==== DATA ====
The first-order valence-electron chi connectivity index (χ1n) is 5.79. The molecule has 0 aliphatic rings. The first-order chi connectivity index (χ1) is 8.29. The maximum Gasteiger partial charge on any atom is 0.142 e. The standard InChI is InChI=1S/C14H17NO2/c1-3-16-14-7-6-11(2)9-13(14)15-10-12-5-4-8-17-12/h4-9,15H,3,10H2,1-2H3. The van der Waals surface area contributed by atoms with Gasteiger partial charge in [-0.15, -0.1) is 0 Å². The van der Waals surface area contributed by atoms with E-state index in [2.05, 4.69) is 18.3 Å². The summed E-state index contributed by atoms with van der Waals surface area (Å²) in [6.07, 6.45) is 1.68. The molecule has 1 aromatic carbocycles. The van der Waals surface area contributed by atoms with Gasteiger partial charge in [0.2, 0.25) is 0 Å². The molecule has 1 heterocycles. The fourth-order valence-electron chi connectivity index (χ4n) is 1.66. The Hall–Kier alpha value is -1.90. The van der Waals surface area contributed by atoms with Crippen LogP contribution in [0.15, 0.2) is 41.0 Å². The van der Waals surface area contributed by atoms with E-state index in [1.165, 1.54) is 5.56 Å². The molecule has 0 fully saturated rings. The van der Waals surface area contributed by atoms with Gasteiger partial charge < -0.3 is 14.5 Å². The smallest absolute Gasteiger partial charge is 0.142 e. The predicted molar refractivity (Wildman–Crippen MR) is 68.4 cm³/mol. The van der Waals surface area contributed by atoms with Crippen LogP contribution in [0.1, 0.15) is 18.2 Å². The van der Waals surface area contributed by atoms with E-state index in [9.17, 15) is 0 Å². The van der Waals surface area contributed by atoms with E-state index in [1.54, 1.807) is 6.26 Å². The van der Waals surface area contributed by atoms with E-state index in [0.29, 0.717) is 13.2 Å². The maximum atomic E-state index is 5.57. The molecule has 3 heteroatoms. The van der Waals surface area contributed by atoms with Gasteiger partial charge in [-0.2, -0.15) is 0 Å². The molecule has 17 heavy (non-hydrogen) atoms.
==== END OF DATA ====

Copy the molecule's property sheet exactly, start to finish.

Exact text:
The first-order valence-electron chi connectivity index (χ1n) is 5.79. The molecule has 0 aliphatic rings. The first-order chi connectivity index (χ1) is 8.29. The maximum Gasteiger partial charge on any atom is 0.142 e. The standard InChI is InChI=1S/C14H17NO2/c1-3-16-14-7-6-11(2)9-13(14)15-10-12-5-4-8-17-12/h4-9,15H,3,10H2,1-2H3. The van der Waals surface area contributed by atoms with Gasteiger partial charge in [-0.15, -0.1) is 0 Å². The van der Waals surface area contributed by atoms with E-state index in [2.05, 4.69) is 18.3 Å². The summed E-state index contributed by atoms with van der Waals surface area (Å²) in [6.07, 6.45) is 1.68. The molecule has 1 aromatic carbocycles. The van der Waals surface area contributed by atoms with Gasteiger partial charge in [0.2, 0.25) is 0 Å². The molecule has 1 heterocycles. The fourth-order valence-electron chi connectivity index (χ4n) is 1.66. The Hall–Kier alpha value is -1.90. The van der Waals surface area contributed by atoms with Crippen LogP contribution in [0.15, 0.2) is 41.0 Å². The van der Waals surface area contributed by atoms with E-state index in [1.165, 1.54) is 5.56 Å². The molecule has 0 fully saturated rings. The van der Waals surface area contributed by atoms with Gasteiger partial charge < -0.3 is 14.5 Å². The smallest absolute Gasteiger partial charge is 0.142 e. The predicted molar refractivity (Wildman–Crippen MR) is 68.4 cm³/mol. The van der Waals surface area contributed by atoms with Crippen LogP contribution in [0.1, 0.15) is 18.2 Å². The van der Waals surface area contributed by atoms with E-state index in [9.17, 15) is 0 Å². The van der Waals surface area contributed by atoms with E-state index in [1.54, 1.807) is 6.26 Å². The van der Waals surface area contributed by atoms with E-state index in [0.29, 0.717) is 13.2 Å². The maximum atomic E-state index is 5.57. The molecule has 3 heteroatoms. The van der Waals surface area contributed by atoms with Gasteiger partial charge in [-0.2, -0.15) is 0 Å². The molecule has 17 heavy (non-hydrogen) atoms.